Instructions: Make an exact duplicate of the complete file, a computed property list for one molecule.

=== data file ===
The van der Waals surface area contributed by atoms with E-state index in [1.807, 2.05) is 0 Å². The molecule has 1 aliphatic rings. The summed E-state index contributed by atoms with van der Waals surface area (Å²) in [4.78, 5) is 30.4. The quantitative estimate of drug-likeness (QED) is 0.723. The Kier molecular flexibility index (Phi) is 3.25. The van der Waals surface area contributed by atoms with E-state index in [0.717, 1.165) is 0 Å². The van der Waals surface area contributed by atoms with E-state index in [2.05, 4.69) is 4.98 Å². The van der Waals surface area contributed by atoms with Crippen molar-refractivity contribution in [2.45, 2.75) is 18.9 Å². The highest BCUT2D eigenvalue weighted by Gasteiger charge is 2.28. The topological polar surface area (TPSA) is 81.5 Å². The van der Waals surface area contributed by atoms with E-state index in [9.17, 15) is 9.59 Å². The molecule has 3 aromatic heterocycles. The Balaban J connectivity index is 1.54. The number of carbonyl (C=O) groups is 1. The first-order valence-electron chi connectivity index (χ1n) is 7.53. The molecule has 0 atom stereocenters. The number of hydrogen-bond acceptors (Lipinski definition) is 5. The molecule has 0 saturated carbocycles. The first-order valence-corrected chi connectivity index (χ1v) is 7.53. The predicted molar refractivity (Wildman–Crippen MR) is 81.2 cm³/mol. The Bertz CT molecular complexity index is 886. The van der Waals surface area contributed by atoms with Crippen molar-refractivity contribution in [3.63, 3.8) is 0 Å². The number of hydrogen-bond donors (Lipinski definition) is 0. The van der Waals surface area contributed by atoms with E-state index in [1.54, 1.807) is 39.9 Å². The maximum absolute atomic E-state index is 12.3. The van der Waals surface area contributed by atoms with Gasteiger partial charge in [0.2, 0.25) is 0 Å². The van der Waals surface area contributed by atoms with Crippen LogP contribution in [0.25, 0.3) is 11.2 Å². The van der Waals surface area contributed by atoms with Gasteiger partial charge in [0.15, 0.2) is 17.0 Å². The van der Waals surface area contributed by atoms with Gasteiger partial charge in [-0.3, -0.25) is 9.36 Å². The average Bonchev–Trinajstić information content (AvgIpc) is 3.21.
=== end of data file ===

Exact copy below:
The van der Waals surface area contributed by atoms with E-state index in [1.807, 2.05) is 0 Å². The molecule has 1 aliphatic rings. The summed E-state index contributed by atoms with van der Waals surface area (Å²) in [4.78, 5) is 30.4. The quantitative estimate of drug-likeness (QED) is 0.723. The Kier molecular flexibility index (Phi) is 3.25. The van der Waals surface area contributed by atoms with E-state index in [0.717, 1.165) is 0 Å². The van der Waals surface area contributed by atoms with E-state index in [2.05, 4.69) is 4.98 Å². The van der Waals surface area contributed by atoms with Crippen molar-refractivity contribution in [2.45, 2.75) is 18.9 Å². The highest BCUT2D eigenvalue weighted by Gasteiger charge is 2.28. The topological polar surface area (TPSA) is 81.5 Å². The van der Waals surface area contributed by atoms with E-state index in [9.17, 15) is 9.59 Å². The molecule has 3 aromatic heterocycles. The Balaban J connectivity index is 1.54. The number of carbonyl (C=O) groups is 1. The first-order valence-electron chi connectivity index (χ1n) is 7.53. The molecule has 0 atom stereocenters. The number of hydrogen-bond acceptors (Lipinski definition) is 5. The molecule has 0 saturated carbocycles. The first-order valence-corrected chi connectivity index (χ1v) is 7.53. The predicted molar refractivity (Wildman–Crippen MR) is 81.2 cm³/mol. The Bertz CT molecular complexity index is 886. The van der Waals surface area contributed by atoms with Crippen molar-refractivity contribution in [3.63, 3.8) is 0 Å². The number of hydrogen-bond donors (Lipinski definition) is 0. The van der Waals surface area contributed by atoms with E-state index in [1.54, 1.807) is 39.9 Å². The maximum absolute atomic E-state index is 12.3. The van der Waals surface area contributed by atoms with Gasteiger partial charge in [0.2, 0.25) is 0 Å². The van der Waals surface area contributed by atoms with Crippen LogP contribution in [0.25, 0.3) is 11.2 Å². The van der Waals surface area contributed by atoms with Gasteiger partial charge in [0.15, 0.2) is 17.0 Å². The van der Waals surface area contributed by atoms with Gasteiger partial charge in [-0.3, -0.25) is 9.36 Å². The average Bonchev–Trinajstić information content (AvgIpc) is 3.21.